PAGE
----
Bixby is continuously present and can be accessed either via the dedicated Bixby button or by swiping from the left of the homescreen. In its current state it's rather a lot like the old Samsung news feed but with an array of widgets and a few added extra bits for the reminders and calendar stuff.

If you want voice control, however, you're going to have to resort to Google Assistant, which is already onboard and can be accessed via a long press of the Home key. Once set up it also works via the "OK Google," voice command.

Bixby Vision is also usable, although it seems somewhat hit and miss. I tried getting the handset to recognise a couple of other phones I had lying around and it didn't really catch on. A copy of a Hellboy graphic novel did manage to get the phone to point me to several online shopping vendors where I could buy it, however.

Update: On June 22, Bixby Voice has begun rolling out to Galaxy S8 and Galaxy S8+ units in the US - however, it is hitting the handsets of users who signed up to Samsung's recently launched Bixby Early Access Program. Unfortunately, if you're now thinking of making a mad dash to sign up to the program, don't bother; Samsung isn't taking on any more testers at this time.

If you are part of the early access beta, you can go into the Galaxy App store and ensure all your Samsung apps are up to date. Once you've done this, Bixby will also update and will prompt you to set up voice features.

We've no clue as to when the Bixby Voice component will be released to the broader public, but considering Samsung originally promised "Spring" and we're now in Summer it's already well behind scheduled (and that's assuming you don't count the idea that it should have been ready on launch!). At a guess we'd say by the end of Summer, but that'd be for the US. The rest of the world? Maybe by the end of the year, if we're lucky, and by then we'll be looking at the Galaxy Note 8 and forthcoming Galaxy S9 anyway.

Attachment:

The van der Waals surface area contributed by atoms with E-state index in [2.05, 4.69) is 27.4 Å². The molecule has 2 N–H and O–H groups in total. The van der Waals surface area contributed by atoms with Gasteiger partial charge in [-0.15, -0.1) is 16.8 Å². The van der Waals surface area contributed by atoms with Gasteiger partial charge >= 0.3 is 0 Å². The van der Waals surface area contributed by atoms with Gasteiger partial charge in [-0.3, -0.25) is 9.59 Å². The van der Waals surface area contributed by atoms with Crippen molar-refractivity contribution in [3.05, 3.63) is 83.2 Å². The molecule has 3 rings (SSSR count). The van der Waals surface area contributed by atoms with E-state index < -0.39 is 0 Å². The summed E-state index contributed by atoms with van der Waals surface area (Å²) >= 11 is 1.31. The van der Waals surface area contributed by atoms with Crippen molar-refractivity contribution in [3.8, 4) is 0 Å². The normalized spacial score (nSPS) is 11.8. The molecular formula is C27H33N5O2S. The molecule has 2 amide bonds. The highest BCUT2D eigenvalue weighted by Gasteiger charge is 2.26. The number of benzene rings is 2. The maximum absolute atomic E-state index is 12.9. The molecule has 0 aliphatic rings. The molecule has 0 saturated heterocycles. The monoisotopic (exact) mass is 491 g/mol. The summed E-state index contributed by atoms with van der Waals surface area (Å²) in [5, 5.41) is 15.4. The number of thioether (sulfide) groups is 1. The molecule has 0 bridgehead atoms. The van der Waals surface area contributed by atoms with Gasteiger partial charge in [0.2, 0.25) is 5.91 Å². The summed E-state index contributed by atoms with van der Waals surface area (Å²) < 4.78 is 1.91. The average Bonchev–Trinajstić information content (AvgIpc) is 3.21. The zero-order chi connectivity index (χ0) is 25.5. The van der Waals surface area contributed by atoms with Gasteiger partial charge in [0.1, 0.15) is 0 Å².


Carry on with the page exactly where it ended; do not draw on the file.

Having said the immediately above, those few bullet-pointed gripes at the end of the UI section are just about my only dislikes with the Galaxy S8+, and they are minor, somewhat nitpicky I'll readily admit, and oh so easily looked past in practice when using this phone on the daily.

By now you may have gathered I'm rather fond of this phone. My overall impression is very positive. I liked using it, I found it easy and seamless, rather refreshing really. It feels thoughtful and clever, though one or two bits are still glaringly missing, we are promised they'll be patched in later.

From a hardware perspective it's an absolute diamond. The camera is incredible and you really must try this, even if you've no intention of buying this phone I heartily encourage you to get down to a showroom and try the camera out if only to show you what's possible and what we should be expecting of future flagships as some kind of baseline. Meanwhile, on the display and processor front, Samsung continues to push boundaries and deliver excellent quality.

And on the subject of design and build, well, it's a matter of taste but I think Samsung has gone from strength to strength and here has delivered something very refined indeed.

The real icing on the cake, however, is that battery life. It's just phenomenal. This is easily the best phone on the market when it comes to battery life, so if you're looking for a handset that will go the distance - look no further.

The Samsung Galaxy S8 and Galaxy S8+ International variants - that is, the version with the Samsung Exynos processor - have both been given price cuts on Amazon. The Galaxy S8 has been slashed to $666, while the larger Galaxy S8+ is now $747, a 25% price decrease for both models. As international models they will work globally on most carriers, and in the US will work with AT&T and T-Mobile networks.

At time of writing, the Galaxy S8 has very low stock on the listing, but Amazon should get more stock in over time. The Galaxy S8+ is in stock. Shipments for orders will begin from July 3 and there is no information on when this reduced price offer may end.


Share in social networks:

Comments - 0